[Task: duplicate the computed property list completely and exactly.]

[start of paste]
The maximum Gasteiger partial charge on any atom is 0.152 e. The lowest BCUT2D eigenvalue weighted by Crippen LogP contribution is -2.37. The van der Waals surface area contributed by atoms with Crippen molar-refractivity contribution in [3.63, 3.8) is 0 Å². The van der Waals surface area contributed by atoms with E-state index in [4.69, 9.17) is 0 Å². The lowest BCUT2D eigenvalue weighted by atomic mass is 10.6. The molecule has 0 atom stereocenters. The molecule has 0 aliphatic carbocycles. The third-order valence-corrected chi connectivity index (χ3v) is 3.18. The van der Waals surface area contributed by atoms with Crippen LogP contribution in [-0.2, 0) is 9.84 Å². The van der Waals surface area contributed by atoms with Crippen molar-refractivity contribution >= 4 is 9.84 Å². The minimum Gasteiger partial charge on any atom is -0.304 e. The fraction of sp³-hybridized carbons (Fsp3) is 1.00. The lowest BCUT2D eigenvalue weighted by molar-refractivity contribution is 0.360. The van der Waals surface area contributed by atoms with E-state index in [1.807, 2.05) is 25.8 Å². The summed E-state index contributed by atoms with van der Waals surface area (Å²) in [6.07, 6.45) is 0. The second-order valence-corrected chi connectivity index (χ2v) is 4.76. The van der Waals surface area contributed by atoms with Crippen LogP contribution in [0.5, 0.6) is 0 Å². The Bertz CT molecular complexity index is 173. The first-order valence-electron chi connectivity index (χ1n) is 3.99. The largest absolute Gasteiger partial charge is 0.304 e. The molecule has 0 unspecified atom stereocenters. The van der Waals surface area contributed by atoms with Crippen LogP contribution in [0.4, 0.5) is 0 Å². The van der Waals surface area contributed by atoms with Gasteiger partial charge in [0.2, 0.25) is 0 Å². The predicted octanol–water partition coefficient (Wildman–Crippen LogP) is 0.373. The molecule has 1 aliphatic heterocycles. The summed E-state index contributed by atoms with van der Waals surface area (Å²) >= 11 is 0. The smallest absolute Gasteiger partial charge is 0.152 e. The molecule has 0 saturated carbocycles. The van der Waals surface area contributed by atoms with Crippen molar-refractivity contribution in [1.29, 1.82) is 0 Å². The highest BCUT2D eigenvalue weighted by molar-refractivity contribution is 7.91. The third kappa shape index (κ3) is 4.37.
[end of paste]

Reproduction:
The maximum Gasteiger partial charge on any atom is 0.152 e. The lowest BCUT2D eigenvalue weighted by Crippen LogP contribution is -2.37. The van der Waals surface area contributed by atoms with Crippen molar-refractivity contribution in [3.63, 3.8) is 0 Å². The van der Waals surface area contributed by atoms with E-state index in [4.69, 9.17) is 0 Å². The lowest BCUT2D eigenvalue weighted by atomic mass is 10.6. The molecule has 0 atom stereocenters. The molecule has 0 aliphatic carbocycles. The third-order valence-corrected chi connectivity index (χ3v) is 3.18. The van der Waals surface area contributed by atoms with Crippen LogP contribution in [-0.2, 0) is 9.84 Å². The van der Waals surface area contributed by atoms with Crippen molar-refractivity contribution >= 4 is 9.84 Å². The minimum Gasteiger partial charge on any atom is -0.304 e. The fraction of sp³-hybridized carbons (Fsp3) is 1.00. The lowest BCUT2D eigenvalue weighted by molar-refractivity contribution is 0.360. The van der Waals surface area contributed by atoms with E-state index in [1.807, 2.05) is 25.8 Å². The summed E-state index contributed by atoms with van der Waals surface area (Å²) in [6.07, 6.45) is 0. The second-order valence-corrected chi connectivity index (χ2v) is 4.76. The van der Waals surface area contributed by atoms with Crippen LogP contribution in [0.5, 0.6) is 0 Å². The Bertz CT molecular complexity index is 173. The first-order valence-electron chi connectivity index (χ1n) is 3.99. The largest absolute Gasteiger partial charge is 0.304 e. The molecule has 0 unspecified atom stereocenters. The van der Waals surface area contributed by atoms with Crippen LogP contribution in [0.4, 0.5) is 0 Å². The van der Waals surface area contributed by atoms with Gasteiger partial charge in [0.2, 0.25) is 0 Å². The predicted octanol–water partition coefficient (Wildman–Crippen LogP) is 0.373. The molecule has 1 aliphatic heterocycles. The summed E-state index contributed by atoms with van der Waals surface area (Å²) >= 11 is 0. The smallest absolute Gasteiger partial charge is 0.152 e. The molecule has 0 saturated carbocycles. The van der Waals surface area contributed by atoms with Crippen molar-refractivity contribution in [1.29, 1.82) is 0 Å². The highest BCUT2D eigenvalue weighted by molar-refractivity contribution is 7.91. The third kappa shape index (κ3) is 4.37.